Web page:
Huber, Eternal Flame, Nameless Tower
© Franz Hinterbrandner
During a four day period of good weather between 11th and 14th August Alexander and Thomas Huber managed the first redpoint ascent of the Eternal Flame, a creation of the legendary German climbing team Wolfgang Gullich and Kurt Albert from 1989.
The route Eternal Flame ((VII 5.12c/7b+ A2, Albert-Gullich-Stiegler-Sykora, 1989) takes the South Pillar of the Nameless Tower in the Trango group, Pakistan. Smaller and less objectively dangerous than its neighbour Great Trango, the Nameless Tower is still a huge pillar of granite, with the meat of the route rising for around 20 pitches from a large ledge system known as the Sun Terrace.
Gullich and Albert freed almost all of the route, with Albert doing most of the leading after Gullich was injured. The climb follows virtually continuous hand or finger cracks, making aid climbing relatively straight forward. The route has seen many repeats, several alpine style, with some teams climbing the route in a single push in under twenty four hours. The technical difficulty of the route was around F7b+ or E6 plus a few short aid sections, but most of the fast ascents have relied on aid on much of the hard climbing.
In 2003 Toni Arbones. Nicolas Zambetti and Denis Burdet free climbed most of the aid sections up to 7c.
Spanish hot-shots, the Pou brothers, climbed the route in 2005 as part of their global climbing challenge “7 Walls, 7 Continents” and almost freed the last remaining 15 metre aid section:
“We climbed the variation to the 10th pitch. Iker free-climbed it all, but he couldn't make it in one go, due to the stream of water going down the cracks. The new pitch is 50 meters long, its difficulty going up to 8a. We called it “Pou Brothers Variation”, and we think it is a further step to eventually free-climb the entire route.”
Fresh from their success in the Antarctica, Alexander and Thomas Huber with Franz Hinterbrandner and Mario Walder, turned their gaze and focus to a free ascent of the Eternal Flame and blessed with good weather, managed a free ascent over four days finding a free way low down on the route that bypassed a pendulum by three new pitches up to 5.12a (7a+).
Alex said, "Our target was the RP ascent, meaning we wanted to free climb as a team, swapping leads, without any falls, both on lead and as second, from belay to belay, pitch after pitch. "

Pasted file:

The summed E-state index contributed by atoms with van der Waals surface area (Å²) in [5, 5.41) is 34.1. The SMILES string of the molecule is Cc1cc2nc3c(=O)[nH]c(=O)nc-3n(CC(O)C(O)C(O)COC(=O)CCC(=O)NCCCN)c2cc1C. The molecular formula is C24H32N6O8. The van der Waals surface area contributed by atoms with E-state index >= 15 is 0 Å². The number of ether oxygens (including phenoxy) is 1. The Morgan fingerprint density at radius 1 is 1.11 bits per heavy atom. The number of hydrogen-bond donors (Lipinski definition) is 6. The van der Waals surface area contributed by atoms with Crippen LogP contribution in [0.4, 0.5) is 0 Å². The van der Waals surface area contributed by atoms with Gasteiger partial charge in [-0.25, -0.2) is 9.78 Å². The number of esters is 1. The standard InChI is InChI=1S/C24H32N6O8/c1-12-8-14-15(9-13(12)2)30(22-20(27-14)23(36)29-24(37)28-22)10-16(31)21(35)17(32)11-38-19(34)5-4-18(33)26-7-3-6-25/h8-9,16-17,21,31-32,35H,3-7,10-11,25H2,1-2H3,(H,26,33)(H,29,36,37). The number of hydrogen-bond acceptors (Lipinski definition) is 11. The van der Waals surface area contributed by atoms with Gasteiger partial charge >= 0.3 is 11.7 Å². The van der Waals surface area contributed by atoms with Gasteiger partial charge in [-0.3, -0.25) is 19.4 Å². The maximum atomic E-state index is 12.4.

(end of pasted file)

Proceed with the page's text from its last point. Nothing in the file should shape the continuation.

Then the problematic 10th pitch, Alex again:
"The 10th pitch, the key to success! Here Iker Pou had discovered a free variation to the right. A slab traverse, a hard boulder problem, leads into a completely ice-covered crack. From 2 p.m. this frost crust would turn into a waterfall. Good idea, this variation, but only conditionally feasible... Four meters further to the right we discover a trace of a crack, which after 20 meters leads us into the upper, dry part of the crack from the Pou-Variation. We named the first pitch "Wish you were here", and the second "Burn for you", both of them being 5.12d (7c). Another, easier pitch, a perfect hand-jamming crack, was the perfect wind up for the second day of our journey through the route."
After another arduous day, the team topped out.
Day 4: Still two 5.11-cracks to go, then easy to the summit. There we were, all four of us: Mario, Franz, Alexander and I. Surrounded by all the giants of Karakoram standing, we were overwhelmed by the great adventure we've just experienced. It sounded like a rock song, written exactly twenty years ago by our great idols Wolfgang Güllich and Kurt Albert. And now we've had the pleasure to add a couple of new lines to the best rock´n´rollsong of the Karakoram: "Come on Baby, light my fire! Let's come together! Darling, do you feel my heart beating? Hey, do you feel the same? Am I only dreaming? I wish you were here, I burn for you! I watch you when you are dreaming, you belong with me. Say my name. Sunshine through the Rain, a whole Life so lonely. Ease the Pain! I don't wanna lose this Feeling , it's the Eternal Flame!" - a declaration of love for a very special moment.
We should have a full article on this ascent next week at UKClimbing.com.
Alex and Thomas are sponsored by the below: